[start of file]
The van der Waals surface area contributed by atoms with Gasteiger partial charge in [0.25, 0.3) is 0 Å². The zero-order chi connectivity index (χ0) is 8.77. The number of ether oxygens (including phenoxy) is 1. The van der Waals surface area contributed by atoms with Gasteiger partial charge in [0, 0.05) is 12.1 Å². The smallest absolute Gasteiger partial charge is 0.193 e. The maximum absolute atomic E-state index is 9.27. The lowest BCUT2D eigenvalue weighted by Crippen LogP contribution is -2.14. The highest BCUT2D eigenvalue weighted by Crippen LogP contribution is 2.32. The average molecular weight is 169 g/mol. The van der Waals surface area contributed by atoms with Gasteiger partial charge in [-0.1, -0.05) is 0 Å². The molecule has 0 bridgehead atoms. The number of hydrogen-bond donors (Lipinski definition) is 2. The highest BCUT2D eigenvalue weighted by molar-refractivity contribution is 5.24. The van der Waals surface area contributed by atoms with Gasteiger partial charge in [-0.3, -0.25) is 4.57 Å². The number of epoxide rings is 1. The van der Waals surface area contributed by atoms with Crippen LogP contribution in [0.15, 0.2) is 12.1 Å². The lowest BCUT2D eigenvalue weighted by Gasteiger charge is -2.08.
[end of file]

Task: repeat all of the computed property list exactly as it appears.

The van der Waals surface area contributed by atoms with Gasteiger partial charge in [0.25, 0.3) is 0 Å². The zero-order chi connectivity index (χ0) is 8.77. The number of ether oxygens (including phenoxy) is 1. The van der Waals surface area contributed by atoms with Gasteiger partial charge in [0, 0.05) is 12.1 Å². The smallest absolute Gasteiger partial charge is 0.193 e. The maximum absolute atomic E-state index is 9.27. The lowest BCUT2D eigenvalue weighted by Crippen LogP contribution is -2.14. The highest BCUT2D eigenvalue weighted by Crippen LogP contribution is 2.32. The average molecular weight is 169 g/mol. The van der Waals surface area contributed by atoms with Gasteiger partial charge in [-0.1, -0.05) is 0 Å². The molecule has 0 bridgehead atoms. The number of hydrogen-bond donors (Lipinski definition) is 2. The highest BCUT2D eigenvalue weighted by molar-refractivity contribution is 5.24. The van der Waals surface area contributed by atoms with Gasteiger partial charge in [-0.3, -0.25) is 4.57 Å². The number of epoxide rings is 1. The van der Waals surface area contributed by atoms with Crippen LogP contribution in [0.15, 0.2) is 12.1 Å². The lowest BCUT2D eigenvalue weighted by Gasteiger charge is -2.08.